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'I feel honoured to have been a part of Alice’s boxes of memories'

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Healthcare assistant, Sue Gatenby, helped a patient to make memory boxes for her daughters to remember her after her death

I first became aware of Alice when her specialist nurse mentioned that she was being admitted for symptom control and asked if I could help with the memory boxes for her five adult children.

Alice was admitted on a Saturday. I greeted this timid looking lady and showed her to her room. I helped her to unpack her clothes, and offered her and her family a drink.

A few days after she was admitted I sat with her and broached the subject of the memory boxes. She had little energy and didn’t really know what she wanted to do.  So I explained about “winston wish boxes” which involve writing memories on cards and left this for her to think about.

It was another couple of days before she felt able to look at the information, although she admitted that she had thought about it a lot. She was getting weaker every day and failing fast.

One day Alice told me that one of her daughter’s boyfriends always bought her flowers and just as they were ready to be thrown out, but not quite, she would take the flowers and put them in her rose bowl. Her daughter would laugh at her and say “just put them in the bin!” We had a good laugh and the rose bowl became the focus for her daughter’s memory box. 

I asked Alice if she wore lipstick as she could kiss the small cards. She loved that idea. She also had five Christmas tree baubles. I helped her punch a small hole in the cards she had kissed, thread some ribbon through and attach each to a bauble. Alice asked her daughter to buy a piece of jewellery for each of her children with personal engravings.

Then Alice became quite ill but the boxes were completed under her instruction. She managed to look at and approve everything. It was an overwhelming time, but satisfying. I felt drained when we had finished. Alice chose the colour of the tissue paper to match the boxes. She had hoped to leave some verbal messages for her family but was not strong enough to use the dictaphone. However, each box looked so beautiful, that she was happy and content. The memory boxes were important to her and she was pleased when they were complete.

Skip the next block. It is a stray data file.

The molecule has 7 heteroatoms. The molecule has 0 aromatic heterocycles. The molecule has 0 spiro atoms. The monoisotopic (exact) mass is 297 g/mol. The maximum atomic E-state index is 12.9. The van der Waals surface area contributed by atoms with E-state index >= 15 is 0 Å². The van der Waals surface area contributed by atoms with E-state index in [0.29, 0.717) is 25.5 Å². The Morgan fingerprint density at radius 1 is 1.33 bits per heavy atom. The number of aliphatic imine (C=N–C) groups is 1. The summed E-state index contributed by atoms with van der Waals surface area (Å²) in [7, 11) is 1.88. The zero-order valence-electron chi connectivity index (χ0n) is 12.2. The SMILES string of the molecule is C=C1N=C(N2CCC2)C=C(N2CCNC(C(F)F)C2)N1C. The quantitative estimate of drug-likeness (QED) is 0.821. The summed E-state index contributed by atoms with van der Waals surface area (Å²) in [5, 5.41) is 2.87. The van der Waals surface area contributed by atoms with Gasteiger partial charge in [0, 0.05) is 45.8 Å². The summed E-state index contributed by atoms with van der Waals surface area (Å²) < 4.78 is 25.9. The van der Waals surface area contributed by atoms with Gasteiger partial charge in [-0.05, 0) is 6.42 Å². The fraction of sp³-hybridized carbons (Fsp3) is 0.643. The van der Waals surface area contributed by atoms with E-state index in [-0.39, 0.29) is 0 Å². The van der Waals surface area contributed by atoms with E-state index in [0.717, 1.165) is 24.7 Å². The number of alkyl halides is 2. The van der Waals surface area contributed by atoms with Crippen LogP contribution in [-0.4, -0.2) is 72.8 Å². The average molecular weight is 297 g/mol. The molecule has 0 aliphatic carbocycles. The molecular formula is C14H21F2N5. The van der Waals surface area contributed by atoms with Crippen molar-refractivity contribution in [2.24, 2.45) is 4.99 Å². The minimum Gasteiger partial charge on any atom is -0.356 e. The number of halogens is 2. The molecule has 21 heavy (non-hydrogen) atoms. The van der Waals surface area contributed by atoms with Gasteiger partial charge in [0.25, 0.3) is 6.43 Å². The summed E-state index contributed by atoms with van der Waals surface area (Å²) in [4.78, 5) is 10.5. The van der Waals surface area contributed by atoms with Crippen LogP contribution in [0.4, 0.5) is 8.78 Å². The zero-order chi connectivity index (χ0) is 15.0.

Alice died early in the morning, two weeks after being admitted. Her family were with her as they had stayed all night. We asked if they would sit in the conservatory while the staff attended to her. When the family returned to her room I thought I could see a smile on her face.

We ensured that her quilt cover and pillowcases were on the bed, which were very personal. I had laid out the five memory boxes on the sofa. Angela had previously asked me to cut a lock of her Mums hair, and atop of her box I had placed a tiny box containing the hair, fastened with a piece of ribbon tied in a bow.

The family sat together looking at what was in their box, and asked if they could all have a lock of their Mums hair. That was no problem. My colleague snipped and I tied the ribbon bow. They looked so relaxed, sitting together and chatting, and stayed for some time before leaving to go to their mum’s house.

Angela and one of her sisters called in to see us the next day to let us know how much the memory boxes meant to them, and how they loved going through their contents.

I feel honoured to have been a part of Alice’s boxes of memories.

Sue Gatenby is a health care assistant.

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Readers' comments (1)

  • This is a beautiful story and shows how devoted our health care assistants are.The memory boxes will help Alices' girls with the grieving process.Well done Sue, your work will inspire others.

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